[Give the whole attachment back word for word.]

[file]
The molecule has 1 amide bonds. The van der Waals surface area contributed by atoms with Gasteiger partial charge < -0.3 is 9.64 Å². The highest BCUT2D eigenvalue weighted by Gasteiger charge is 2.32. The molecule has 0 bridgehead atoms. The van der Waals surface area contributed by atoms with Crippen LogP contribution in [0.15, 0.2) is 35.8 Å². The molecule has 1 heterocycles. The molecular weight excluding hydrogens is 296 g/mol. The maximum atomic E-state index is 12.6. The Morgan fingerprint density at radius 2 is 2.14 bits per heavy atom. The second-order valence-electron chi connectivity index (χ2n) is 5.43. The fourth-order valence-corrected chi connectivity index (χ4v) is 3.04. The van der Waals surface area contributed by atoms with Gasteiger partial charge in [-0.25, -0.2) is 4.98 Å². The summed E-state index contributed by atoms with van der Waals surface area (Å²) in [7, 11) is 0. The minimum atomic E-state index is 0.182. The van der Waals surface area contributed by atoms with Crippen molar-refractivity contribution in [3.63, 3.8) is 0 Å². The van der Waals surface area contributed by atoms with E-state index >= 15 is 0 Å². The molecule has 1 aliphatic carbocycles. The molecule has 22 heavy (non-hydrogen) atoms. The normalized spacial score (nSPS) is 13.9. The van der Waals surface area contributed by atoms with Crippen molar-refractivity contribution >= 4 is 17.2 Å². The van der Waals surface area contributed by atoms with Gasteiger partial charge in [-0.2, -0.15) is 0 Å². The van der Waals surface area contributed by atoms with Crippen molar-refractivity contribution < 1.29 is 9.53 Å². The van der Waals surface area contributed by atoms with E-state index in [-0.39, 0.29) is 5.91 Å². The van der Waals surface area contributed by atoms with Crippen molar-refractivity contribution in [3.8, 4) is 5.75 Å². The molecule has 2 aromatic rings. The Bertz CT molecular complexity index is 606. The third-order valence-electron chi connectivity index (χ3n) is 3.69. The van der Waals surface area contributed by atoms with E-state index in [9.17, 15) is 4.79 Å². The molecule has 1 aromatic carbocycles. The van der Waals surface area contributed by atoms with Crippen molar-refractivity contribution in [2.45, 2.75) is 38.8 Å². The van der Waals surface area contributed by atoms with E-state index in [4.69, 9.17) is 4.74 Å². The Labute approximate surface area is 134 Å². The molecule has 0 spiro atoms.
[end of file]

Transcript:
The molecule has 1 amide bonds. The van der Waals surface area contributed by atoms with Gasteiger partial charge < -0.3 is 9.64 Å². The highest BCUT2D eigenvalue weighted by Gasteiger charge is 2.32. The molecule has 0 bridgehead atoms. The van der Waals surface area contributed by atoms with Crippen LogP contribution in [0.15, 0.2) is 35.8 Å². The molecule has 1 heterocycles. The molecular weight excluding hydrogens is 296 g/mol. The maximum atomic E-state index is 12.6. The Morgan fingerprint density at radius 2 is 2.14 bits per heavy atom. The second-order valence-electron chi connectivity index (χ2n) is 5.43. The fourth-order valence-corrected chi connectivity index (χ4v) is 3.04. The van der Waals surface area contributed by atoms with Gasteiger partial charge in [-0.25, -0.2) is 4.98 Å². The summed E-state index contributed by atoms with van der Waals surface area (Å²) in [7, 11) is 0. The minimum atomic E-state index is 0.182. The van der Waals surface area contributed by atoms with Crippen molar-refractivity contribution in [3.63, 3.8) is 0 Å². The van der Waals surface area contributed by atoms with E-state index >= 15 is 0 Å². The molecule has 1 aliphatic carbocycles. The molecule has 22 heavy (non-hydrogen) atoms. The normalized spacial score (nSPS) is 13.9. The van der Waals surface area contributed by atoms with Crippen molar-refractivity contribution >= 4 is 17.2 Å². The van der Waals surface area contributed by atoms with Gasteiger partial charge in [-0.2, -0.15) is 0 Å². The van der Waals surface area contributed by atoms with Crippen molar-refractivity contribution < 1.29 is 9.53 Å². The van der Waals surface area contributed by atoms with E-state index in [-0.39, 0.29) is 5.91 Å². The van der Waals surface area contributed by atoms with Crippen molar-refractivity contribution in [3.8, 4) is 5.75 Å². The molecule has 2 aromatic rings. The Bertz CT molecular complexity index is 606. The third-order valence-electron chi connectivity index (χ3n) is 3.69. The van der Waals surface area contributed by atoms with E-state index in [9.17, 15) is 4.79 Å². The molecule has 1 aromatic carbocycles. The van der Waals surface area contributed by atoms with Crippen molar-refractivity contribution in [2.45, 2.75) is 38.8 Å². The van der Waals surface area contributed by atoms with E-state index in [4.69, 9.17) is 4.74 Å². The Labute approximate surface area is 134 Å². The molecule has 0 spiro atoms.